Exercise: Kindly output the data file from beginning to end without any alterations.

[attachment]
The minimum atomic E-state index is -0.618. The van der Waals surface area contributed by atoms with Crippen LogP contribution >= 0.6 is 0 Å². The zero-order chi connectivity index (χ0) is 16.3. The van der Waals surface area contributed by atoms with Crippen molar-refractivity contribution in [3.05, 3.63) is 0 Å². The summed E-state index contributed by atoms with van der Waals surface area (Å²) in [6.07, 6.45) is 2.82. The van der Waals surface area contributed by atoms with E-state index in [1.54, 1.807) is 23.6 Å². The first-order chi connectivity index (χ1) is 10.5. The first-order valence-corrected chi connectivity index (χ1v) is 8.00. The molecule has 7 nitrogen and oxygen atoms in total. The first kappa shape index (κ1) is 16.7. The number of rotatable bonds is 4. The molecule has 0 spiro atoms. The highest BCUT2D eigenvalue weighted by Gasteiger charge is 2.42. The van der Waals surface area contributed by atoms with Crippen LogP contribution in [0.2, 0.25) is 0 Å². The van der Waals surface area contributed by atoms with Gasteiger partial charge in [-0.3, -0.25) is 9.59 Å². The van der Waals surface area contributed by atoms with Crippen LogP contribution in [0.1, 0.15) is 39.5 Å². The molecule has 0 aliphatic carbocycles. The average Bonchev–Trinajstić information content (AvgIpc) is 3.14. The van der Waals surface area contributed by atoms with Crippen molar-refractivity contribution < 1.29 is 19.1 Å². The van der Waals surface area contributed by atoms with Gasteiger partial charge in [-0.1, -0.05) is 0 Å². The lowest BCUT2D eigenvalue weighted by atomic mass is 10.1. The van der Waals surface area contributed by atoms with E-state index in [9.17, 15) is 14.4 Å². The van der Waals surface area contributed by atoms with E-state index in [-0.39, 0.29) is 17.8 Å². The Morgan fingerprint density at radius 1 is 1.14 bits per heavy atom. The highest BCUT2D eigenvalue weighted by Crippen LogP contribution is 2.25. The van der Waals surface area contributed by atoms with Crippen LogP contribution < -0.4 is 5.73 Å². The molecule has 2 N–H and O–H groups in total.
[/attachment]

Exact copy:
The minimum atomic E-state index is -0.618. The van der Waals surface area contributed by atoms with Crippen LogP contribution >= 0.6 is 0 Å². The zero-order chi connectivity index (χ0) is 16.3. The van der Waals surface area contributed by atoms with Crippen molar-refractivity contribution in [3.05, 3.63) is 0 Å². The summed E-state index contributed by atoms with van der Waals surface area (Å²) in [6.07, 6.45) is 2.82. The van der Waals surface area contributed by atoms with E-state index in [1.54, 1.807) is 23.6 Å². The first-order chi connectivity index (χ1) is 10.5. The first-order valence-corrected chi connectivity index (χ1v) is 8.00. The molecule has 7 nitrogen and oxygen atoms in total. The first kappa shape index (κ1) is 16.7. The number of rotatable bonds is 4. The molecule has 0 spiro atoms. The highest BCUT2D eigenvalue weighted by Gasteiger charge is 2.42. The van der Waals surface area contributed by atoms with Crippen LogP contribution in [0.2, 0.25) is 0 Å². The van der Waals surface area contributed by atoms with Gasteiger partial charge in [-0.3, -0.25) is 9.59 Å². The van der Waals surface area contributed by atoms with Crippen LogP contribution in [0.1, 0.15) is 39.5 Å². The molecule has 0 aliphatic carbocycles. The average Bonchev–Trinajstić information content (AvgIpc) is 3.14. The van der Waals surface area contributed by atoms with Crippen molar-refractivity contribution < 1.29 is 19.1 Å². The van der Waals surface area contributed by atoms with Gasteiger partial charge in [-0.1, -0.05) is 0 Å². The lowest BCUT2D eigenvalue weighted by atomic mass is 10.1. The van der Waals surface area contributed by atoms with E-state index in [9.17, 15) is 14.4 Å². The van der Waals surface area contributed by atoms with E-state index in [-0.39, 0.29) is 17.8 Å². The Morgan fingerprint density at radius 1 is 1.14 bits per heavy atom. The highest BCUT2D eigenvalue weighted by Crippen LogP contribution is 2.25. The van der Waals surface area contributed by atoms with Crippen LogP contribution < -0.4 is 5.73 Å². The molecule has 2 N–H and O–H groups in total.